Why is that? Fear is a big part of this – fear of man especially. Of course we are warned quite often in Scripture about fear. We are told “fear not” over and over again, and we are specifically told in Proverbs 25:29 that the “fear of man brings a snare”.

Yet while so many of us are paralysed with the fear of man, so very few of us have the antidote: the fear of God. Instead of worrying about offending the holy and living God, we fear offending mere men. We are servants and slaves to men instead of servants and slaves of Christ.

So we fear the wrong things, and lack a vital trait for our day and age: courage. Courageous Christians are hard to find, while spineless, wimpy evangellyfish seem to abound. Where are the believers with courage and backbone today? Why do so many lack the courage of their convictions, and wimp out at every opportunity to stand up for Jesus?

And this is no inconsequential thing. Not only does it mean we are not being the witness for Jesus that we are meant to be, but we are actually sinning against the Lord. A lack of courage is sinful? You bet it is. Simply go to Revelation 21:8 where we find a list of those cast out and judged by Almighty God. Guess who lead the list? Yep, the cowardly.

But there is simply no excuse for such cowardice and lack of intestinal fortitude. Sure, in ourselves we have nothing. But we were never meant to go out in our own strength and fight God’s battles. We are meant to go out in his strength and fight his battles with his weapons in his way.

I love what we read about Gideon when he was called by Yahweh to be a deliverer of his people. When the angel of the Lord shows up, we find him hiding. Yet the angel says, “The LORD is with you, mighty warrior” (Judges 6:11-12).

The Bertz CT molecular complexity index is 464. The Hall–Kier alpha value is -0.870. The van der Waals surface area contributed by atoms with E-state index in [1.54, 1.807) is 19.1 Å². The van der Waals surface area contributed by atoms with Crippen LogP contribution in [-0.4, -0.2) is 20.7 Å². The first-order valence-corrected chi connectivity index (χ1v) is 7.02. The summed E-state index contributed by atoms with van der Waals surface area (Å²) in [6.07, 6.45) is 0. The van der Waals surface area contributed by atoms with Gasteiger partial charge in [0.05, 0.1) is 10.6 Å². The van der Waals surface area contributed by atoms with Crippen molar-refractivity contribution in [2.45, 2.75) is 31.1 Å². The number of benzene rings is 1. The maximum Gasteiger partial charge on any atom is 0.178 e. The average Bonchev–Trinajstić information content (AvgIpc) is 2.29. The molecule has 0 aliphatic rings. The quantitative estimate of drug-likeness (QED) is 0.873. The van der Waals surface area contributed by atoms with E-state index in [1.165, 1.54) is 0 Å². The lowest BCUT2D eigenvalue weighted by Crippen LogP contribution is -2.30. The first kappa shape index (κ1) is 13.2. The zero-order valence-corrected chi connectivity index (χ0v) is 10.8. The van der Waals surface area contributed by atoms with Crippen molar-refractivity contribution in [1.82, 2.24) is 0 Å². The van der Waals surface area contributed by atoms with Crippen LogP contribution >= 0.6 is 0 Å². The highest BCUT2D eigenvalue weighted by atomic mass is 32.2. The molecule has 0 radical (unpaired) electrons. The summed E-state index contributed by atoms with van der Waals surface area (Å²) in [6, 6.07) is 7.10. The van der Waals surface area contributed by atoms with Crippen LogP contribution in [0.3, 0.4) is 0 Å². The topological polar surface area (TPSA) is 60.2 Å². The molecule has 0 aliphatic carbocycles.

That angel obviously had a bit of a sense of humour. But that is how God views each of us; as a mighty warrior, ready to do mighty exploits in his name. We are to go out into battle with a solid backbone, not because of our own strength or might or power, but because of His Spirit being with us (Zechariah 4:8).

With so many crucial battles raging all around us, we so very much need all of God’s people out there in the trenches, instead of leaving only a handful on the frontlines. Those brave soldiers need more reinforcements. And when there are brave souls out there, they can often inspire others to enter in.

As Billy Graham put it, “Courage is contagious. When a brave man takes a stand, the spines of others are often stiffened.” It is my prayer that in the days ahead – which are getting increasingly dark and terrible – God will raise up an army of believers who have real backbone, who fear not what man or demon can throw their way, but only fear their Lord and Master.